The comic will feature “art by legendary illustrator Jim Lee and other top talents” and will “include a new story by New York Times bestselling writer Geoff Johns.” In addition, the book will also include previews of DC’s second wave of New 52 titles, including Batman Incorporated, Dial H, Earth 2, G.I. Combat, The Ravagers and Worlds’ Finest. They also say to stay tuned for “more surprises to come.”
In addition, the Free Comic Book Day site also has more information and a preview from Image 20, the 20th anniversary anthology of “six, all-new original stories promoting upcoming Image Comics titles.” Two of the titles will be Revival by Tim Seeley and Mike Norton, which you can preview on the site, as well as G-Man by Chris Giarrusso. The other stories will be announced at a later date.
The FCBD site also has previews from several other FCBD titles, including Oni’s Yo Gabba Gabba and Bad Medicine titles, and Viz’s Voltron Force, among others, so head over there if you want to check them out early.
Update: Apparently I misread the initial post and thought Jim Lee was drawing the new Geoff Johns story, but based on Brian Hibbs’ response in the comments section below, that may or may not be the case. I’ve updated the post above.
This year marks the 20th anniversary of Image Comics, the company formed by a group of artists who left the security of work-for-hire comics to create and own their own comics. It’s been 20 years of ups and downs, but one thing that has remained consistent is a focus on creator-owned work.
With 2011 in the history books and their big anniversary kicking off with the first Image Expo, a new ad campaign and high-profile series by big-name creators like Brian K. Vaughan, Ed Brubaker, Sean Phillips, Jonathan Hickman, Nick Spencer and many more, I thought it was a good time to chat with Publisher Eric Stephenson about the state of the company, the year that was, their upcoming plans and anything else he was willing to talk about. My thanks to Eric for taking the time to answer my questions.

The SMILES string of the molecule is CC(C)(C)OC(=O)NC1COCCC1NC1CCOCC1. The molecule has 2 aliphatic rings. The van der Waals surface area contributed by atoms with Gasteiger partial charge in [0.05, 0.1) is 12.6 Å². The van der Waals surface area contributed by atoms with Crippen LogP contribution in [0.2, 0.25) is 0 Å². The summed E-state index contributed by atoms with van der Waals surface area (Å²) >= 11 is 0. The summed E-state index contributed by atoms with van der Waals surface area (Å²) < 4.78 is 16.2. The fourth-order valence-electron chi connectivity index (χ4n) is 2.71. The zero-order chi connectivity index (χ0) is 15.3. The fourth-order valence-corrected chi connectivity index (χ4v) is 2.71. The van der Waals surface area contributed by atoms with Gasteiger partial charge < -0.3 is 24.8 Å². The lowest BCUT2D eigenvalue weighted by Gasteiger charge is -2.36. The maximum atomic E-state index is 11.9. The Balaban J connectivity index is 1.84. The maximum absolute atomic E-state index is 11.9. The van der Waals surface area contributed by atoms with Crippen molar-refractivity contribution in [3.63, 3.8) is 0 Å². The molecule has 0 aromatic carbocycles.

JK Parkin: Thanks for agreeing to do this interview, Eric. Incidentally, another feature we’re running as a part of our anniversary bash is one where we asked various comic industry folks about what they’re looking forward to in 2012. I got one back yesterday where the answer was basically “everything from Image Comics.” I find that interesting, because there’s a lot of diversity in Image’s line and although I think you guys probably publish something for every kind of taste, I wouldn’t think that every title would appeal to every comic reader. And yet I also find myself checking out at least the first issue of everything you guys have done lately. So from your perspective, what’s the unifying factor (or factors) right now among your titles, if there is one?
Stephenson: I think the main thing is that we’re moving forward and creating new things. We’re not content to just recycle the same old ideas month in and month out and then market it all as brand new. If this was another publisher, we’d be debuting our latest spin-off of The Walking Dead in March, but instead, we’re launching a new series by Brian K. Vaughan and Fiona Staples, a new series by Jonathan Hickman and Nick Pitarra, a new series by Joe Keatinge and Andre Szymanowicz, and so on. For 20 years, Image has put its faith in creative people, and it’s the power of their imagination that links all our titles together, now more than ever.
Yesterday we kicked off our holiday gift-giving guide, where we asked creators like Jim McCann, Matt Kindt and more for gift suggestion and what they’d want to receive this year. Today we’re back with six more creators, and we asked them the same questions:
1. What comic-related gift or gifts would you recommend giving this year, and why?